I feel that the school (and this child's parents - but that's a whole other story) are doing less than the best for this child. And gawd knows I'm a less than perfect parent, but when that child is a teenager or an adult and is still going around doing this type of behavior, who will be to blame then?

Wednesday, November 14, 2007

I Should've Gone to Law School Instead

Okay, okay, I admit that I'm in that .05% of the population who's actually had good experiences with lawyers, but that's mainly because I'm always right, and they're smart enough to choose to be on my side. But this latest lawyer, the one who shall remain nameless because, hello, he's a lawyer? You know that one? Well, he sucks. While the intellectual in me rarely makes an appearance, that part of me popped out long enough to recognize that he gave me his honest opinion, blah, blah, blah. But what the hell?! I gave this man $300 so that he could tell me "No"? Shouldn't he be telling me a little more of what I want to hear? Gracious! Any one of my 4 children would've told me NO for free!

Tuesday, November 13, 2007

The Eyes Have It

More playing with textures and make-up in 'The Eyes Have It'.

Monday, November 12, 2007


'Fantasy' was created during the summer of 2004. The make-up and tattoos around the eyes were my first experimentation with modifying existing textures for Poser figures.

A Letter to Myself

Dear Me,

Over the last few weeks/months, you've been pretty stressed out, what with Kenin's surgery and his work status and your work and all. You're beginning to eat more of the junk you should be avoiding if you want to make it to that weight loss goal of yours, your school work is way more work now than it's ever been before, and gawd knows, your sleeping habits aren't even habits anymore, unless you count the fact that you're barely sleeping at all. The thing is, you've got to let all the crap in your life GO. I know it's hard, but there's really nothing at all that you can do about the stuff other people do.

Sometimes you put up a pretty good front, but I think we both know that there's a good-sized hunk of denial in your line of thought. Yes, it's scary not knowing exactly what's going to happen from day to day, but it's okay to be scared. You are a control freak, but this is totally out of your hands. Your life could be a whole lot worse than what it is, even though I know you don't see that all the time. Things have been rough before and you got through them just fine, just like you'll get through this, too. Revel in the family and kids and Kenin and do what you often tell others... SUCK IT UP.


Wednesday, November 7, 2007

The Spirit Lives On

Done shortly after Hurricane Katrina hit New Orleans in 2005, I tried to pay tribute to those who lost so much.

Sunday, November 4, 2007


A hundred years ago, or what seems like a hundred years anyway, I had a friend named Heather who was in The Nut House with me. She was admitted a couple of weeks before me and while we were in the locked unit, we'd have been best described as acquaintances. When I went to the completely-unlocked-live-in-a-cabin-in-the-woods-on-top-of-a-mountain unit known as North Campus, we ended up in the same 'group', called Wamika (supposedly that means "All Friends" in Cherokee (I think), but knowing the way things were around there, I wouldn't be so sure). She was fairly new to North as well, so after a while of settling in and most all of the 'older' girls (AKA those who have learned to play the game) leaving (left? whatever) and going home, we became friends.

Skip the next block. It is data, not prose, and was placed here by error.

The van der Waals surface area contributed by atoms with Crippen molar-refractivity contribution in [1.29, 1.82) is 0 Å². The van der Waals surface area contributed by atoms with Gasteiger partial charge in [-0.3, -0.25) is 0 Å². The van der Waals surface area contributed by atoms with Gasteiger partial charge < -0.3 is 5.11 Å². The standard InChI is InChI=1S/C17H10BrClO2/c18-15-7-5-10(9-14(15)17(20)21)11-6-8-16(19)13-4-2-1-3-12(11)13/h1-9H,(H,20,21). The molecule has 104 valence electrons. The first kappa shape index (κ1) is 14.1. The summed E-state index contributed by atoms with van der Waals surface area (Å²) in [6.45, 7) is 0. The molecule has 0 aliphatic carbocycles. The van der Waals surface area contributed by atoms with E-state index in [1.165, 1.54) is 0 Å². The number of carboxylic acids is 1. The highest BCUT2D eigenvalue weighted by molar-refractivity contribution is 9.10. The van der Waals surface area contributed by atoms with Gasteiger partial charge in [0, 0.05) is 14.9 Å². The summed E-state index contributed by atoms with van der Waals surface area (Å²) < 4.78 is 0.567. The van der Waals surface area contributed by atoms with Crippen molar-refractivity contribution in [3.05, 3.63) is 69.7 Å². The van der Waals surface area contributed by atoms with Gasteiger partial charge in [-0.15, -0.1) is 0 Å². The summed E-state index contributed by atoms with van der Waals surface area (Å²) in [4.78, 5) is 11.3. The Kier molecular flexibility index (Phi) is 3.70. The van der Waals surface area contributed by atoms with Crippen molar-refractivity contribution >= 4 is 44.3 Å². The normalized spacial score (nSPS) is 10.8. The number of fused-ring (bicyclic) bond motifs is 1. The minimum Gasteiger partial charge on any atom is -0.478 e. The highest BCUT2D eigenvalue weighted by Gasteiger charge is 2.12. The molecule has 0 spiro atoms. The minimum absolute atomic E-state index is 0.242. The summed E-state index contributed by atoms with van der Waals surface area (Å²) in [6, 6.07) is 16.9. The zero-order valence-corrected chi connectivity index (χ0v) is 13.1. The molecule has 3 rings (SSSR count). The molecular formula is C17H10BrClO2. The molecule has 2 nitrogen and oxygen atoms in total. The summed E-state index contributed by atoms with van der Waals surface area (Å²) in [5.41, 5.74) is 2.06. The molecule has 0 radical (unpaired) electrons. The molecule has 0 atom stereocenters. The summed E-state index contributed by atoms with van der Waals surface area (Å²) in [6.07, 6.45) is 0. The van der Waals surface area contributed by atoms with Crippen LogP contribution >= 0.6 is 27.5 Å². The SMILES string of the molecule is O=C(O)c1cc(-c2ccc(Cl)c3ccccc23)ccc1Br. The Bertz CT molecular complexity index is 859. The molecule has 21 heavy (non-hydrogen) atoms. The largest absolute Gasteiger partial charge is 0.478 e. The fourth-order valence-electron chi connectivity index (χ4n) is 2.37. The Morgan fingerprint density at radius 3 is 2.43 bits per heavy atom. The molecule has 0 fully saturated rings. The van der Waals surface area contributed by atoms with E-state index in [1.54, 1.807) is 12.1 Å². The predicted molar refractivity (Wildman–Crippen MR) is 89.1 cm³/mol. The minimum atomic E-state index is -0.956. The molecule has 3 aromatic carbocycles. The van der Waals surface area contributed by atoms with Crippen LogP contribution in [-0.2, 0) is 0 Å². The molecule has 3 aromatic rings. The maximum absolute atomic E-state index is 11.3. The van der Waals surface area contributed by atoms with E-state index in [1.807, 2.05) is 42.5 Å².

Heather was such a strange friend for me to have because she was everything that I hated. Where I was a considered a pothead, she was a cheerleader. I was chunky, she was a size 2. She went to a posh private school; I went to public school. She was Mormon (although not the most practicing Mormon I've ever met), and I was pretty much an atheist at that point. The point is that we were completely opposite in our backgrounds, but somehow in that hellhole we became really close friends. She was my negativity buddy. Thinking about it brings a smile to my face because it was so much more than that. (No, you perverts, it was nothing like that so get your minds out of the gutter.)

Once we got our Crests ("An outward sign of an inward change" blah, blah, blah - I can't believe I still remember that), we didn't have to have group leaders accompany us everywhere, so that really opened up our 'world'. We didn't go places we weren't supposed to, but it was just the two of us alone and we'd talk about everybody - who was faking, who was lying, who was going to lose an upcoming homevisit, which staff members were lesbians, you know, just stuff. A major rule was that you couldn't talk to anyone in another group because you might get attached to them and focus on them instead of on your therapy, but when Heather and I went to school at Central Campus (aka WHERE THE BOYS ARE), we managed to group mix with not only the other girls who rode down there with us, but with several of the boys at Central as well. Heather was the one person I told when I accidently brought back a pack of cigarettes in my coat pocket from a home visit. We were Outhouse Pals! (Yes, we really had an outhouse, and it was 10 feet deep. How do I know? I helped dig it.) Heather and I were the only girls in the group who never had to have cabin changes (girls rotated among each of the 5 cabins in the group every 2 or 3 months), and in retrospect, it was probably because the group leaders probably thought that if we stayed together, at least we weren't 'poisoning' anyone else with our negativity. We, along with another friend, Ashley, called ourselves - in private, of course - the Third Triumvirate. How snooty was that?!